And for the first time you've become aware that the Termite Peoples have more than one language!
One last thing: Some of you may be aware that Achilles was the leader of a people called the Myrmidons. That word means simply "ant" in Greek and here is what Graves has to say about the origins of that strange name: "Some say that Achilles's allies, the Myrmidons, were so named in honour of King Myrmidon, whose daughter Eurymedusa was seduced by Zeus in the form of an ant -- which is why ants are sacred in Thessaly." [Graves, Greek Myths (Penguin Books, c1955) v.1, p. 213] I couldn't believe how well that fit in with Shshi culture, which cultivates formicidiforms (called shza'zei|, or Little Ones) for the honeydew they produce! It played perfectly into the little myth that Za'dut tells to explain why Nei'ga'bao's people call themselves shein’zei| ki| shlo’lo’za’zei|, or Offspring of Little Ones.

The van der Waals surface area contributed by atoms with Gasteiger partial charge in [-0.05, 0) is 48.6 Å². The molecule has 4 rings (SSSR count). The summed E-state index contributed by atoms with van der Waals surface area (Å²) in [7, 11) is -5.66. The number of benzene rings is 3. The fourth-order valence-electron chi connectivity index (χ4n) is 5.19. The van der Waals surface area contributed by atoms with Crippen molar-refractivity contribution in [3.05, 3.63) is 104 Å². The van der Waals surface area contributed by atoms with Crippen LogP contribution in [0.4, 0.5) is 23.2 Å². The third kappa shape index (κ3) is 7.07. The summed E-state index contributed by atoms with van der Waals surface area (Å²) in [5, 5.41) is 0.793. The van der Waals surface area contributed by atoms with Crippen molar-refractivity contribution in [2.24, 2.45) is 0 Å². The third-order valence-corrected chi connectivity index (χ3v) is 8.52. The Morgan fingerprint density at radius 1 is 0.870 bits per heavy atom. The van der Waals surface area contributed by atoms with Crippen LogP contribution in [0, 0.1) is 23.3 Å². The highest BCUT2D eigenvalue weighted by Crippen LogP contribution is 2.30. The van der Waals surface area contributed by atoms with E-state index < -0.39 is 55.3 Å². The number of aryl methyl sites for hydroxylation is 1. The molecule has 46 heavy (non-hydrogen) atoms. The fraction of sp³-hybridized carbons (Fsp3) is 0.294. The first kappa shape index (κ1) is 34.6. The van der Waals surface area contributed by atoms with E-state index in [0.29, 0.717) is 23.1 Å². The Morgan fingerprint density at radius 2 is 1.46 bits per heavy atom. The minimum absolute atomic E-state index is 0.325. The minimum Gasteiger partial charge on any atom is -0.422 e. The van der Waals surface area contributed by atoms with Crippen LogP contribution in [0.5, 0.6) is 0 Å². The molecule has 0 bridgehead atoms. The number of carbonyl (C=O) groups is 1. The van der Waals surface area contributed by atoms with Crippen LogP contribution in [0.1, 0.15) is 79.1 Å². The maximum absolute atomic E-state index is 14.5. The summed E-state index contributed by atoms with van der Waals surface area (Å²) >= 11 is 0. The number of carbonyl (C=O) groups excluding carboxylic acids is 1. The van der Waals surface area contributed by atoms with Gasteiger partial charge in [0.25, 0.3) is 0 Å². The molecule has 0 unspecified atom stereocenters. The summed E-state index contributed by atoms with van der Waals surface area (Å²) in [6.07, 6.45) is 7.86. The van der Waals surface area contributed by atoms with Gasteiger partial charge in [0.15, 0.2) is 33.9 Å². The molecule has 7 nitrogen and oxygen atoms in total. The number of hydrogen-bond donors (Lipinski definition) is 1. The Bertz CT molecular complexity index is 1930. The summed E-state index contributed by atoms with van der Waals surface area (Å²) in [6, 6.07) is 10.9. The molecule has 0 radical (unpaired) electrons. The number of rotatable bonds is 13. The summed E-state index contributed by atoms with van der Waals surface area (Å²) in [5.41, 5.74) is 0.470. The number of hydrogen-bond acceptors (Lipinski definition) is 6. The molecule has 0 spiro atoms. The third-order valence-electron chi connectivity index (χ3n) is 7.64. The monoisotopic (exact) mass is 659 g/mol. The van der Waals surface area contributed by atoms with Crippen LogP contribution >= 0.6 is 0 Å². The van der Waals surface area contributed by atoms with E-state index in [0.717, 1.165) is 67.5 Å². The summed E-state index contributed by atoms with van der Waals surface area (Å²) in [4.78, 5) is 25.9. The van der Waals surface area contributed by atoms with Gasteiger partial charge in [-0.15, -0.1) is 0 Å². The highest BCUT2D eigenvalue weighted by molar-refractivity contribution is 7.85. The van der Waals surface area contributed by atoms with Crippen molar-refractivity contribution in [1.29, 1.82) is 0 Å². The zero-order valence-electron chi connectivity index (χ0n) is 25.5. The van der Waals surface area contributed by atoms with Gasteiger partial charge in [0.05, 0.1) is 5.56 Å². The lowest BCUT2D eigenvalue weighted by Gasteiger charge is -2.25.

And in case your head is spinning, I'm making a list of characters to place at the beginning of the book. They won't have translations, but they will have identifications!